Google's Android-powered HUD display glasses will debut this year

Google heads-up display (HUD), Android-based specks to be released this year.

@anthony256
Published Wed, Feb 22 2012 7:01 PM CST   |   Updated Tue, Nov 3 2020 12:29 PM CST

I talked about this a few weeks ago, where I was quite excited by the potential of Android-powered Google HUD glasses. It's become more of a reality, where the New York Times reporting that Google are not only working on them, but Google are planning to launch the glasses by the end of this year.

Google's Android-powered HUD display glasses will debut this year 02 | TweakTown.com
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The New York Times cite "several Google employees familiar with the project", where NYT's Nick Bilton reports that the glasses will be powered by Google's Android OS, sport 3G or 4G connectivity, as well as GPS and a few sensors, cost-wise, we'd be looking at "around the price of current smartphones", so between say $250 and $600.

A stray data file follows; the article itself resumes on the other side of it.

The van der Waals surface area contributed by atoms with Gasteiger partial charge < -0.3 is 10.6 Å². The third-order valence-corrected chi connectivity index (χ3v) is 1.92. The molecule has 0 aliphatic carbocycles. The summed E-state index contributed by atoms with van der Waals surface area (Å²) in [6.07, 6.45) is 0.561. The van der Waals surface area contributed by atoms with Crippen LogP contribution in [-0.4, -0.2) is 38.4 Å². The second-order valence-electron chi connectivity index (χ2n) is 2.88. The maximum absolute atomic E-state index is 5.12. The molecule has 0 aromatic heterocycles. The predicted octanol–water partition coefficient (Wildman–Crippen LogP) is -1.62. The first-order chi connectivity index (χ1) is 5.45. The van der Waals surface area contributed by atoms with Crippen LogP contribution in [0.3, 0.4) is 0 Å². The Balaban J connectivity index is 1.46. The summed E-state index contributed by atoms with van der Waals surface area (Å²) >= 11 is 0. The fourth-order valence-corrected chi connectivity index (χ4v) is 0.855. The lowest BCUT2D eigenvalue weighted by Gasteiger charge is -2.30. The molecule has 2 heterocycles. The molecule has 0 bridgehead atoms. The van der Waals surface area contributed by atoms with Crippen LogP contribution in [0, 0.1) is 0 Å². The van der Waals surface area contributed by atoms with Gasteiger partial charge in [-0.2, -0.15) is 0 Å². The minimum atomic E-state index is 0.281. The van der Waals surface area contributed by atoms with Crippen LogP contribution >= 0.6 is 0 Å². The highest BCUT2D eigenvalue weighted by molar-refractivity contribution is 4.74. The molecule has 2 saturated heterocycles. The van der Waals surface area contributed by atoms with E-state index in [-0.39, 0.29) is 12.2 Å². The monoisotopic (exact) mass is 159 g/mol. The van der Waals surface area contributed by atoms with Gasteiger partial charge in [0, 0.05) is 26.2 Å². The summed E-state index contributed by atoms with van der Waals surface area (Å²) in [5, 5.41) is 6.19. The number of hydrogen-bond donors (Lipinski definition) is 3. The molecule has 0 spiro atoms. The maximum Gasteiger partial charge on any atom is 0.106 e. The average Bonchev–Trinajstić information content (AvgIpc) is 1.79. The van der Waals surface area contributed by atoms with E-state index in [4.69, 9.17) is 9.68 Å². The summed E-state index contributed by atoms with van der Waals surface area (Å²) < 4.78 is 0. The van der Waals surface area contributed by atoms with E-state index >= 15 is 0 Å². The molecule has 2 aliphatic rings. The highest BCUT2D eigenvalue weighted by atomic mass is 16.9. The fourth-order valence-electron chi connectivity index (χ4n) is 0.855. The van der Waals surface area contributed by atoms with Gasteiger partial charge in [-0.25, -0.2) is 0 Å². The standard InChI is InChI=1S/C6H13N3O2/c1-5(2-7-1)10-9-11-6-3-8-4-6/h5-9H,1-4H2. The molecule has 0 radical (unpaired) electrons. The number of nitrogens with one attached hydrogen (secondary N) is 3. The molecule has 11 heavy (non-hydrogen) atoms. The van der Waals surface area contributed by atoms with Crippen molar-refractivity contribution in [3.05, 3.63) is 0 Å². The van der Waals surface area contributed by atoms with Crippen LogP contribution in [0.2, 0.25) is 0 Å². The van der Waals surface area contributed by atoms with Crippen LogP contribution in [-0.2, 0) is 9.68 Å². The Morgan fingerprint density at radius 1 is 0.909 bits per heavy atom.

The HUD glasses are also said to sport a low-resolution camera which can monitor your surroundings in real time and then overlay the relevant information, but Google are said to be paying attention to potential privacy concerts, and "wants to ensure that people know if they are being recorded by someone wearing a pair of glasses with a built-in camera".

Google's Android-powered HUD display glasses will debut this year 01 | TweakTown.com

The NYT also reports that Sergey Brin is a "key leader" on the project itself, with another Google engineer Steve Lee, who created Latitude. Bilton has also reported that Google see the HUD glasses project as an "experiment that anyone will be able to join", and that Google are not thinking of pushing the glasses with a potential business model, which leads most to believe it's a small-scale hobby or experiment, to see public reaction.

I want them, now.

NEWS SOURCE:engadget.com

Anthony is a long time PC enthusiast with a passion of hate for games built around consoles. FPS gaming since the pre-Quake days, where you were insulted if you used a mouse to aim, he has been addicted to gaming and hardware ever since. Working in IT retail for 10 years gave him great experience with custom-built PCs. His addiction to GPU tech is unwavering.

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